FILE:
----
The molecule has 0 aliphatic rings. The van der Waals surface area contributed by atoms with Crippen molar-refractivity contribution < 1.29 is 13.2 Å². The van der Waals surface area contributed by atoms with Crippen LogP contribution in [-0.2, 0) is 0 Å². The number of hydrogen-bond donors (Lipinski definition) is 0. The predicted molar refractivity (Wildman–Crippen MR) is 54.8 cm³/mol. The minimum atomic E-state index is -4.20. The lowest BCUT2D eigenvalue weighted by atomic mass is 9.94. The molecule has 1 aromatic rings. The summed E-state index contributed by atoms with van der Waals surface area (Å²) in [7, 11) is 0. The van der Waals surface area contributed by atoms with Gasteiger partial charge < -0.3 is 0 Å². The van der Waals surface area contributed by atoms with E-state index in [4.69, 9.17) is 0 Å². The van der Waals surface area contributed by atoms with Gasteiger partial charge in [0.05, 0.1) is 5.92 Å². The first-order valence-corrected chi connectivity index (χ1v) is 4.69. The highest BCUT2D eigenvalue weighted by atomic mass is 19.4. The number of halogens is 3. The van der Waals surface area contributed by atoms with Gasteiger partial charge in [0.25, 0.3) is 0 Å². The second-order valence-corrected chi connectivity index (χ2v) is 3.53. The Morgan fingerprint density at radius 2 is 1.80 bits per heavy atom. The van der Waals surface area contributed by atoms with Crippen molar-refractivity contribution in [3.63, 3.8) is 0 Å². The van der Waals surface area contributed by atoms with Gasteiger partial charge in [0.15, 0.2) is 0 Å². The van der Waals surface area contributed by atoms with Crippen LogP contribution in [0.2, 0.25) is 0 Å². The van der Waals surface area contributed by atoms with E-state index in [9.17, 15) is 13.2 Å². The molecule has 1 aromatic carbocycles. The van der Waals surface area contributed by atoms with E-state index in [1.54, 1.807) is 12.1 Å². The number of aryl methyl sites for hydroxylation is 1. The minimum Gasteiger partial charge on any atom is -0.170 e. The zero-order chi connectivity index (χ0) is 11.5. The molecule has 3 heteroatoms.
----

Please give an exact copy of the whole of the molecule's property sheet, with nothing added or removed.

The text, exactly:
The molecule has 0 aliphatic rings. The van der Waals surface area contributed by atoms with Crippen molar-refractivity contribution < 1.29 is 13.2 Å². The van der Waals surface area contributed by atoms with Crippen LogP contribution in [-0.2, 0) is 0 Å². The number of hydrogen-bond donors (Lipinski definition) is 0. The predicted molar refractivity (Wildman–Crippen MR) is 54.8 cm³/mol. The minimum atomic E-state index is -4.20. The lowest BCUT2D eigenvalue weighted by atomic mass is 9.94. The molecule has 1 aromatic rings. The summed E-state index contributed by atoms with van der Waals surface area (Å²) in [7, 11) is 0. The van der Waals surface area contributed by atoms with Gasteiger partial charge < -0.3 is 0 Å². The van der Waals surface area contributed by atoms with E-state index in [4.69, 9.17) is 0 Å². The van der Waals surface area contributed by atoms with Gasteiger partial charge in [0.05, 0.1) is 5.92 Å². The first-order valence-corrected chi connectivity index (χ1v) is 4.69. The highest BCUT2D eigenvalue weighted by atomic mass is 19.4. The number of halogens is 3. The van der Waals surface area contributed by atoms with Gasteiger partial charge in [0.25, 0.3) is 0 Å². The second-order valence-corrected chi connectivity index (χ2v) is 3.53. The Morgan fingerprint density at radius 2 is 1.80 bits per heavy atom. The van der Waals surface area contributed by atoms with Crippen molar-refractivity contribution in [3.63, 3.8) is 0 Å². The van der Waals surface area contributed by atoms with Gasteiger partial charge in [0.15, 0.2) is 0 Å². The van der Waals surface area contributed by atoms with Crippen LogP contribution in [0.2, 0.25) is 0 Å². The van der Waals surface area contributed by atoms with E-state index in [9.17, 15) is 13.2 Å². The molecule has 1 aromatic carbocycles. The van der Waals surface area contributed by atoms with E-state index in [1.54, 1.807) is 12.1 Å². The number of aryl methyl sites for hydroxylation is 1. The minimum Gasteiger partial charge on any atom is -0.170 e. The zero-order chi connectivity index (χ0) is 11.5. The molecule has 3 heteroatoms.